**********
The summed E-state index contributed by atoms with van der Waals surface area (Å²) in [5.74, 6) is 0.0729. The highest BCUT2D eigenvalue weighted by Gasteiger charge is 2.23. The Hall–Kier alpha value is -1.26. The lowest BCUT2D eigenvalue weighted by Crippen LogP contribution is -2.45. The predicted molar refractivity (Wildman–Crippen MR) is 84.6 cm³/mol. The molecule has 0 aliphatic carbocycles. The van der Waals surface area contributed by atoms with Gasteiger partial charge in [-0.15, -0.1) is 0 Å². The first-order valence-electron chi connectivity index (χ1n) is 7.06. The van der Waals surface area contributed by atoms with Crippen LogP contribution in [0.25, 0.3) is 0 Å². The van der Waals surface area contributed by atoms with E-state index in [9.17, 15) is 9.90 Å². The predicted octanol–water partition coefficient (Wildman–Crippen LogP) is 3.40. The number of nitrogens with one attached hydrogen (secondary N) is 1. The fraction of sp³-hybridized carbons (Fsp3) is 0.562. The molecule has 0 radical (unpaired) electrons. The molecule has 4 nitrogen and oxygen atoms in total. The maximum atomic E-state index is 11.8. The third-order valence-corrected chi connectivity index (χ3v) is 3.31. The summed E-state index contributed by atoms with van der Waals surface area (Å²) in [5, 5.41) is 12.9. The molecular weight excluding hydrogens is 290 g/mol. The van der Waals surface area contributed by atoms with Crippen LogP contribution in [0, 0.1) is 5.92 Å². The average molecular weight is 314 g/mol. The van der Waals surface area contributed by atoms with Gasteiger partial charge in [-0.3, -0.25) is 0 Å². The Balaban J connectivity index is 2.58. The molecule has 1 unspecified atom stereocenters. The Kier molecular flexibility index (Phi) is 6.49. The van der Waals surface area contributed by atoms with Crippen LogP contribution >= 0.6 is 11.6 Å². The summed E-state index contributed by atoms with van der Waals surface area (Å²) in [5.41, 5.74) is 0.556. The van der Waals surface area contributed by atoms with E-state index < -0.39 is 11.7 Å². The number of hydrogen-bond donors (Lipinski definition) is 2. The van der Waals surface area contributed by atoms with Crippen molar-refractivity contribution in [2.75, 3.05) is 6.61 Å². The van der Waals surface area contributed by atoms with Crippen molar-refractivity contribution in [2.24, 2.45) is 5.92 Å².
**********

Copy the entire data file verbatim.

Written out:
The summed E-state index contributed by atoms with van der Waals surface area (Å²) in [5.74, 6) is 0.0729. The highest BCUT2D eigenvalue weighted by Gasteiger charge is 2.23. The Hall–Kier alpha value is -1.26. The lowest BCUT2D eigenvalue weighted by Crippen LogP contribution is -2.45. The predicted molar refractivity (Wildman–Crippen MR) is 84.6 cm³/mol. The molecule has 0 aliphatic carbocycles. The van der Waals surface area contributed by atoms with Gasteiger partial charge in [-0.15, -0.1) is 0 Å². The first-order valence-electron chi connectivity index (χ1n) is 7.06. The van der Waals surface area contributed by atoms with Crippen LogP contribution in [0.25, 0.3) is 0 Å². The van der Waals surface area contributed by atoms with E-state index in [9.17, 15) is 9.90 Å². The predicted octanol–water partition coefficient (Wildman–Crippen LogP) is 3.40. The number of nitrogens with one attached hydrogen (secondary N) is 1. The fraction of sp³-hybridized carbons (Fsp3) is 0.562. The molecule has 0 radical (unpaired) electrons. The molecule has 4 nitrogen and oxygen atoms in total. The maximum atomic E-state index is 11.8. The third-order valence-corrected chi connectivity index (χ3v) is 3.31. The summed E-state index contributed by atoms with van der Waals surface area (Å²) in [5, 5.41) is 12.9. The molecular weight excluding hydrogens is 290 g/mol. The van der Waals surface area contributed by atoms with Crippen LogP contribution in [0, 0.1) is 5.92 Å². The average molecular weight is 314 g/mol. The van der Waals surface area contributed by atoms with Gasteiger partial charge in [-0.3, -0.25) is 0 Å². The Balaban J connectivity index is 2.58. The molecule has 1 unspecified atom stereocenters. The Kier molecular flexibility index (Phi) is 6.49. The van der Waals surface area contributed by atoms with Crippen LogP contribution >= 0.6 is 11.6 Å². The summed E-state index contributed by atoms with van der Waals surface area (Å²) in [5.41, 5.74) is 0.556. The van der Waals surface area contributed by atoms with E-state index < -0.39 is 11.7 Å². The number of hydrogen-bond donors (Lipinski definition) is 2. The van der Waals surface area contributed by atoms with Crippen molar-refractivity contribution in [2.75, 3.05) is 6.61 Å². The van der Waals surface area contributed by atoms with Crippen molar-refractivity contribution in [2.24, 2.45) is 5.92 Å².